On The Tonight Show Starring Jimmy Fallon Robert Downey Jr. recalled his very brief stint on Saturday Night Live.
It has been a year of homecomings and reunions on Saturday Night Live this season. That feeling has extended throughout the NBC halls as demonstrated on Wednesday night’s The Tonight Show Starring Jimmy Fallon. Robert Downey Jr. was on the show and looked back and the ups and (mostly downs) of his SNL career.
Downey’s career can be divided into “BIM” and “AIM” for “Before Iron Man” and “After Iron Man.” Kicking off the Marvel Cinematic Universe made RDJ one of the biggest movie stars on the planet and accelerated his career to a new level.
But before Iron Man was released in 2008, it would have been hard to imagine Downey would be such a bankable star for any film studio, let alone Disney. Personal problems derailed his career in the early 2000s, studios were hesitant to hire him and few of his films attracted mainstream attention despite finding admiration among some audiences.
Going even further back than that, Downey was a cast member on Saturday Night Live for one season. It was a challenging season both for Downey and the show itself. But that is ancient history at this point and the success of Downey’s career since Ironman makes it easier look back at the not-so-steller moments.
That was probably the thinking behind his Tonight Show appearance on Wednesday night as Downey willingly looked back at a failed Saturday Night Live sketch. Or maybe he knew that Jimmy Fallon had an even worse misfire to share.
“Suitcase Boy” did not make an impression when Downey introduced the character in 1985. Perhaps the absurd, bizarre character would have worked in a different era or with a different cast member. We’ll never know and Downey seems more than happy to keep it that way.
Downey also makes reference to a Rolling Stone article ranking 145 Saturday Night Live cast members to commemorate the 40th season. Downey was ranked 145th, the worst, in what may have been more of a publicity stunt for the magazine given Downey’s status at the time the article was released. Whoever was ranked last was going to be just as discussed as who finished first, so making it a household name ensured Rolling Stone would get even more attention.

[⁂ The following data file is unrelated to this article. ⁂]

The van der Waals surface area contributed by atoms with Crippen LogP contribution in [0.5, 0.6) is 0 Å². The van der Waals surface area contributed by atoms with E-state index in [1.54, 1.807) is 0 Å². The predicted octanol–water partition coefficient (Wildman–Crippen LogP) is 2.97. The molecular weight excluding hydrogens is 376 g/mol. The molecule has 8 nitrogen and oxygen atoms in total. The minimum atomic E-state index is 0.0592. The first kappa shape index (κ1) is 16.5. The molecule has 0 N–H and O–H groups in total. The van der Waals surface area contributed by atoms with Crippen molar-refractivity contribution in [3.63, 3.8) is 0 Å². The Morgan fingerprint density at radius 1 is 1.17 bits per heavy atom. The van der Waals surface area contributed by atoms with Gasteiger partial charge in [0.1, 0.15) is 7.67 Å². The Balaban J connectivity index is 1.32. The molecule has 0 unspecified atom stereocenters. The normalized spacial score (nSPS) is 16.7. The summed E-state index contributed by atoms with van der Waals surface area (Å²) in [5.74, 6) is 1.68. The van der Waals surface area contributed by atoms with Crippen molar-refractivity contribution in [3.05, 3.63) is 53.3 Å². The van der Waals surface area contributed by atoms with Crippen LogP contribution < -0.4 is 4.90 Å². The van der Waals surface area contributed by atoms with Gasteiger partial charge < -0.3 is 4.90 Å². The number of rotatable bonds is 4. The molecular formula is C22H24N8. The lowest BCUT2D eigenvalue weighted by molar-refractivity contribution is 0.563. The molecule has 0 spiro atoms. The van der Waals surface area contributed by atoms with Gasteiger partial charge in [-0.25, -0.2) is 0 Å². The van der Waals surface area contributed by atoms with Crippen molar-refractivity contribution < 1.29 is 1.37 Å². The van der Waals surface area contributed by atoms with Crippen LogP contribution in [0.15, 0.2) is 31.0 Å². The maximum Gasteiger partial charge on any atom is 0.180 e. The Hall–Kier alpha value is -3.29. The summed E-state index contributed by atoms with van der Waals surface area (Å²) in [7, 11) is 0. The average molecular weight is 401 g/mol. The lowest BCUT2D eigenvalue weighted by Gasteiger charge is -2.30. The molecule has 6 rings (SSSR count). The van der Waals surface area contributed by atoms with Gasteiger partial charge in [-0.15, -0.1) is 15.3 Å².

It is clear that Downey disagrees with the assessment. His lack of success at the show is just as much a reflection of where SNL was at in 1985 as a commentary on Downey’s own comedic chops. Saturday Night Live even poked fun at the list and Downey during the “SNL40” celebration.
There was no clip of “Suitcase Boy” in action which makes it a little less embarrassing than “Plate Boy and Cup Boy.” Combined, the three aren’t exactly the Avengers of sketch comedy. But Jimmy Fallon’s dress rehearsal sketch featuring Alec Baldwin and Horatio Sanz was something that maybe sounded much better during a late night writing session than when it actual became reality.But like Downey, Fallon has earned enough success to look back at his SNL misfires somewhat fondly. Even it did bring back a little flop sweat.
Talking about failed or rejected SNL sketches has become a popular topic in late night with examples coming from Late Night with Seth Meyers and Conan O’Brien’s podcast. If Rolling Stone was to rank these ideas, then “Plate Boy and Cup Boy” would probably get the RDJ treatment.
Robert Downey Jr. hinted at the end of the clip that maybe he’d return to Saturday Night Live one day. They say there is no better time than the present. So with his Marvel career wrapped up and Doolittle hitting theaters soon, could we see the return of RDJ on SNL? What do you think of that idea? Let us know in the comments!